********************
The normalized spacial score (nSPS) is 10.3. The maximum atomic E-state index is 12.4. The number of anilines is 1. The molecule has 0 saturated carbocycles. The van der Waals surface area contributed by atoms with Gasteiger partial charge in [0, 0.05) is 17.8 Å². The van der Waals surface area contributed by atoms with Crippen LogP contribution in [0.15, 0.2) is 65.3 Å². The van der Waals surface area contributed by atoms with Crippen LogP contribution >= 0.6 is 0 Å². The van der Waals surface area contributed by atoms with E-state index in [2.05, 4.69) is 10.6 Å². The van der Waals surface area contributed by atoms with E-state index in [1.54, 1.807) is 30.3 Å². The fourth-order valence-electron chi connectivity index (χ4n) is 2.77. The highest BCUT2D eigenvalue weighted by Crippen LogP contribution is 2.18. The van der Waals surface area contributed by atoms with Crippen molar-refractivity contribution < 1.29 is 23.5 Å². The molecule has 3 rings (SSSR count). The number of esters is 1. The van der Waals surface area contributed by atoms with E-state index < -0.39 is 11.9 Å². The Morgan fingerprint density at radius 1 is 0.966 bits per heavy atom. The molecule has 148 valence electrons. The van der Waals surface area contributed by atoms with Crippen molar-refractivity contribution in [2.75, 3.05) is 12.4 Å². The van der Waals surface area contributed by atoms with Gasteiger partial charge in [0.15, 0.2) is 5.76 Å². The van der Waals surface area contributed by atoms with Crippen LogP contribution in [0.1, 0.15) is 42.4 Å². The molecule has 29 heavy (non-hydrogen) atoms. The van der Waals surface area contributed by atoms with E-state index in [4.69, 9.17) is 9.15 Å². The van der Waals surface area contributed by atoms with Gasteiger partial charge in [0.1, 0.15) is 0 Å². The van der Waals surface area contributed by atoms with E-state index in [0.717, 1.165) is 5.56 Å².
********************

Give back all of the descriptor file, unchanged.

The normalized spacial score (nSPS) is 10.3. The maximum atomic E-state index is 12.4. The number of anilines is 1. The molecule has 0 saturated carbocycles. The van der Waals surface area contributed by atoms with Gasteiger partial charge in [0, 0.05) is 17.8 Å². The van der Waals surface area contributed by atoms with Crippen LogP contribution in [0.15, 0.2) is 65.3 Å². The van der Waals surface area contributed by atoms with Crippen LogP contribution >= 0.6 is 0 Å². The van der Waals surface area contributed by atoms with E-state index in [2.05, 4.69) is 10.6 Å². The van der Waals surface area contributed by atoms with E-state index in [1.54, 1.807) is 30.3 Å². The fourth-order valence-electron chi connectivity index (χ4n) is 2.77. The highest BCUT2D eigenvalue weighted by Crippen LogP contribution is 2.18. The van der Waals surface area contributed by atoms with Crippen molar-refractivity contribution < 1.29 is 23.5 Å². The molecule has 3 rings (SSSR count). The number of esters is 1. The van der Waals surface area contributed by atoms with E-state index < -0.39 is 11.9 Å². The Morgan fingerprint density at radius 1 is 0.966 bits per heavy atom. The molecule has 148 valence electrons. The van der Waals surface area contributed by atoms with Crippen molar-refractivity contribution in [2.75, 3.05) is 12.4 Å². The van der Waals surface area contributed by atoms with Gasteiger partial charge in [0.15, 0.2) is 5.76 Å². The van der Waals surface area contributed by atoms with Crippen LogP contribution in [0.1, 0.15) is 42.4 Å². The molecule has 29 heavy (non-hydrogen) atoms. The van der Waals surface area contributed by atoms with E-state index in [4.69, 9.17) is 9.15 Å². The van der Waals surface area contributed by atoms with Gasteiger partial charge in [0.1, 0.15) is 0 Å². The van der Waals surface area contributed by atoms with E-state index in [0.717, 1.165) is 5.56 Å².